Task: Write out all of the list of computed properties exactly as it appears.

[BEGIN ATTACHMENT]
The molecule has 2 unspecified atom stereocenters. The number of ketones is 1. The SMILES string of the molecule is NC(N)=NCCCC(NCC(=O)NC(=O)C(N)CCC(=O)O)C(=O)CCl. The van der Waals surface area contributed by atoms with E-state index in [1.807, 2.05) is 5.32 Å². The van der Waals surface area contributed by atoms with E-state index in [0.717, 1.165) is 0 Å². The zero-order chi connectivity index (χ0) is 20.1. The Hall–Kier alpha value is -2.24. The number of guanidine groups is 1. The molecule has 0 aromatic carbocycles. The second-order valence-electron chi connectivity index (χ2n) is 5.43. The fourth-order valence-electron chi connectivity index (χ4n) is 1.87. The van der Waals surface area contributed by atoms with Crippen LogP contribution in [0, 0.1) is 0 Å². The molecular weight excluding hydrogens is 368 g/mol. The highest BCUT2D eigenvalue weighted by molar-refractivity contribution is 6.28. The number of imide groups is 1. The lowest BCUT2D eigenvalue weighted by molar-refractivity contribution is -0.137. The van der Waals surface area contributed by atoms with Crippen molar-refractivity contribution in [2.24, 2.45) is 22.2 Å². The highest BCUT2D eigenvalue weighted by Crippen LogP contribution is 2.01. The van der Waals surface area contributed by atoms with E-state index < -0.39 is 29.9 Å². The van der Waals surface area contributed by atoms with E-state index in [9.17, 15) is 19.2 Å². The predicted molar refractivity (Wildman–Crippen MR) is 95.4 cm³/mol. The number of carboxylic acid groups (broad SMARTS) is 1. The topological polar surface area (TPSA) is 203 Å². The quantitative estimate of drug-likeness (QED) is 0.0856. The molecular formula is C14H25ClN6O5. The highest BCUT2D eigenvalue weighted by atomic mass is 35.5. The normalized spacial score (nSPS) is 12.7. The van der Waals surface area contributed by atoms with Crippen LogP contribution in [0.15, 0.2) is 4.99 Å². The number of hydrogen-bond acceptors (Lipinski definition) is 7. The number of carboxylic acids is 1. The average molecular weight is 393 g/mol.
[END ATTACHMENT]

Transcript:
The molecule has 2 unspecified atom stereocenters. The number of ketones is 1. The SMILES string of the molecule is NC(N)=NCCCC(NCC(=O)NC(=O)C(N)CCC(=O)O)C(=O)CCl. The van der Waals surface area contributed by atoms with E-state index in [1.807, 2.05) is 5.32 Å². The van der Waals surface area contributed by atoms with E-state index in [0.717, 1.165) is 0 Å². The zero-order chi connectivity index (χ0) is 20.1. The Hall–Kier alpha value is -2.24. The number of guanidine groups is 1. The molecule has 0 aromatic carbocycles. The second-order valence-electron chi connectivity index (χ2n) is 5.43. The fourth-order valence-electron chi connectivity index (χ4n) is 1.87. The van der Waals surface area contributed by atoms with Crippen LogP contribution in [0, 0.1) is 0 Å². The molecular weight excluding hydrogens is 368 g/mol. The highest BCUT2D eigenvalue weighted by molar-refractivity contribution is 6.28. The number of imide groups is 1. The lowest BCUT2D eigenvalue weighted by molar-refractivity contribution is -0.137. The van der Waals surface area contributed by atoms with Crippen molar-refractivity contribution in [2.24, 2.45) is 22.2 Å². The highest BCUT2D eigenvalue weighted by Crippen LogP contribution is 2.01. The van der Waals surface area contributed by atoms with E-state index < -0.39 is 29.9 Å². The van der Waals surface area contributed by atoms with E-state index in [9.17, 15) is 19.2 Å². The predicted molar refractivity (Wildman–Crippen MR) is 95.4 cm³/mol. The number of carboxylic acid groups (broad SMARTS) is 1. The topological polar surface area (TPSA) is 203 Å². The quantitative estimate of drug-likeness (QED) is 0.0856. The molecular formula is C14H25ClN6O5. The highest BCUT2D eigenvalue weighted by atomic mass is 35.5. The normalized spacial score (nSPS) is 12.7. The van der Waals surface area contributed by atoms with Crippen LogP contribution in [0.15, 0.2) is 4.99 Å². The number of hydrogen-bond acceptors (Lipinski definition) is 7. The number of carboxylic acids is 1. The average molecular weight is 393 g/mol.